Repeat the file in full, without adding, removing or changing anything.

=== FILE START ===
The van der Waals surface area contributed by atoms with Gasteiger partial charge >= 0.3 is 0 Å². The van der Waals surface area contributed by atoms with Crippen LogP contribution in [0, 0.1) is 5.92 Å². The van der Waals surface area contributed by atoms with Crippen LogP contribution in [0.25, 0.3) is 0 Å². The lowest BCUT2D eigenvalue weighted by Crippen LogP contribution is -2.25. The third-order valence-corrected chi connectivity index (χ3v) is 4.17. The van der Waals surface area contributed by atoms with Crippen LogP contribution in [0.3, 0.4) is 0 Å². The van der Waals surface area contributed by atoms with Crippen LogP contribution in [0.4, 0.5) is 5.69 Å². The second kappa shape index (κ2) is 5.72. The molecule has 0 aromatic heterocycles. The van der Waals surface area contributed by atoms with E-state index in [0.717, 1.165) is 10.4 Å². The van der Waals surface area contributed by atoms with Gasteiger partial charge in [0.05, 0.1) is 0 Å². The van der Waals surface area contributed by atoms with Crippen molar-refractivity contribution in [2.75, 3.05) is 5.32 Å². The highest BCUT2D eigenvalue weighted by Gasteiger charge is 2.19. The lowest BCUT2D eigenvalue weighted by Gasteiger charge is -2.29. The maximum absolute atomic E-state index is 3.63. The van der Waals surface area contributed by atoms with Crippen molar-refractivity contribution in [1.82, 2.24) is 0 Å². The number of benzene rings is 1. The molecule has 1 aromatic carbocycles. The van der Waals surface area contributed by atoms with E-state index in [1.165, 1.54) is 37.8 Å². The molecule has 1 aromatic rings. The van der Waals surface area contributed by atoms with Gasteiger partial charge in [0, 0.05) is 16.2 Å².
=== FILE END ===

The van der Waals surface area contributed by atoms with Gasteiger partial charge >= 0.3 is 0 Å². The van der Waals surface area contributed by atoms with Crippen LogP contribution in [0, 0.1) is 5.92 Å². The van der Waals surface area contributed by atoms with Crippen LogP contribution in [0.25, 0.3) is 0 Å². The lowest BCUT2D eigenvalue weighted by Crippen LogP contribution is -2.25. The third-order valence-corrected chi connectivity index (χ3v) is 4.17. The van der Waals surface area contributed by atoms with Crippen LogP contribution in [0.3, 0.4) is 0 Å². The van der Waals surface area contributed by atoms with Crippen LogP contribution in [0.4, 0.5) is 5.69 Å². The second kappa shape index (κ2) is 5.72. The molecule has 0 aromatic heterocycles. The van der Waals surface area contributed by atoms with E-state index in [0.717, 1.165) is 10.4 Å². The van der Waals surface area contributed by atoms with Gasteiger partial charge in [0.05, 0.1) is 0 Å². The van der Waals surface area contributed by atoms with Crippen molar-refractivity contribution in [2.75, 3.05) is 5.32 Å². The highest BCUT2D eigenvalue weighted by Gasteiger charge is 2.19. The lowest BCUT2D eigenvalue weighted by Gasteiger charge is -2.29. The maximum absolute atomic E-state index is 3.63. The van der Waals surface area contributed by atoms with Crippen molar-refractivity contribution in [1.82, 2.24) is 0 Å². The number of benzene rings is 1. The molecule has 1 aromatic carbocycles. The van der Waals surface area contributed by atoms with E-state index in [1.165, 1.54) is 37.8 Å². The molecule has 1 aromatic rings. The van der Waals surface area contributed by atoms with Gasteiger partial charge in [0, 0.05) is 16.2 Å².